Jeez, the FED could really get with the times and write their plays normally. I had to read the damned thing 3 times to figure out the R1, B2 nonsense.
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Old Wed Mar 03, 2010, 09:34am
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Quote:
Originally Posted by mbyron View Post
I sincerely hope that your state interpreter told the "veterans" that they were wrong.

The lines are part of the lane in every rule code.
your not kidding.. wow ...
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Old Wed Mar 03, 2010, 11:34am
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The three-foot running lane was a point of emphasis in our FED state rules interpretation last night. The presenter noted that a batter-runner is considered to be outside the lane when his foot is on the ground entirely outside the lines. That is supported by rule (8-4-1g(2)).

Treat the "foot on the ground entirely outside the lines" the same as a batter hitting the ball with a foot touching the lines of the batter's box (he's not "out of the box" unless his foot is entirely outside the lines) or a batted ball touching a foul line (if it touches any part of the line it's fair, if it's entirely outside the foul line it's foul).
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Old Wed Mar 03, 2010, 11:43am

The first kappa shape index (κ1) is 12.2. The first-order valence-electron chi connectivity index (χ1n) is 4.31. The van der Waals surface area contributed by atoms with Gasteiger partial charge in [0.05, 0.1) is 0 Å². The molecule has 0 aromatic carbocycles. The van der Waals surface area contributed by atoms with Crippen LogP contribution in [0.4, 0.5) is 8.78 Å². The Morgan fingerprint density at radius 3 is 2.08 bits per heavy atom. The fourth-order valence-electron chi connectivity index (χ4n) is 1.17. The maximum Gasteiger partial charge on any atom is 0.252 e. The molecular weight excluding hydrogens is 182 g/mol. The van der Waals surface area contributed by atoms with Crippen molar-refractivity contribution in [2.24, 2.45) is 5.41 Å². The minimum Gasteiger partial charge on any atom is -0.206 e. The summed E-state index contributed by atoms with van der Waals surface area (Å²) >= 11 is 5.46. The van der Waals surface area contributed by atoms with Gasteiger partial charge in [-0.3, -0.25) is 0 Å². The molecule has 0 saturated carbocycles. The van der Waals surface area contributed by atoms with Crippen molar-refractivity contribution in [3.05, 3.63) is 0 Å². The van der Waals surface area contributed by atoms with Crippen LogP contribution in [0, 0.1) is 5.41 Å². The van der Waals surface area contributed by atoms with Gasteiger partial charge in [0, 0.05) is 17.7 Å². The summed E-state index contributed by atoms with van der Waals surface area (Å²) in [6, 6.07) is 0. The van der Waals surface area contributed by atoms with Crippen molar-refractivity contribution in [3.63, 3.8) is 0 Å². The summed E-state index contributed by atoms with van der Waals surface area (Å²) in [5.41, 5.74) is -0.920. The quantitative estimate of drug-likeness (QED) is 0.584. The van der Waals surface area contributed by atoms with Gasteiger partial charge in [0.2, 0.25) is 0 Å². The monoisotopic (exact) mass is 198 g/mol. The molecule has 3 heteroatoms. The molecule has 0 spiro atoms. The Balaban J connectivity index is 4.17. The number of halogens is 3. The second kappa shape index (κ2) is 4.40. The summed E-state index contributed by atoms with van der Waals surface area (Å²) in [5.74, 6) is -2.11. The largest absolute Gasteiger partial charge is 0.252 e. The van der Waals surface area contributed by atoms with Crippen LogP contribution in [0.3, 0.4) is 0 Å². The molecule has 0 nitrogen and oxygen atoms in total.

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Quote:
Originally Posted by BretMan View Post
... or a batted ball touching a foul line (if it touches any part of the line it's fair, if it's entirely outside the foul line it's foul).
You're right, of course, but your statement could be misleading.

A batted ball need not be touching the line to be fair: it's fair if most of the ball is on the foul side of the line, but part of the ball is OVER (that is, above) the line when it's touched or settles. (The reference is 2-5-1f, which uses the expression "on or over fair territory.")
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Last edited by mbyron; Wed Mar 03, 2010 at 11:45am.
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Old Wed Mar 03, 2010, 11:46am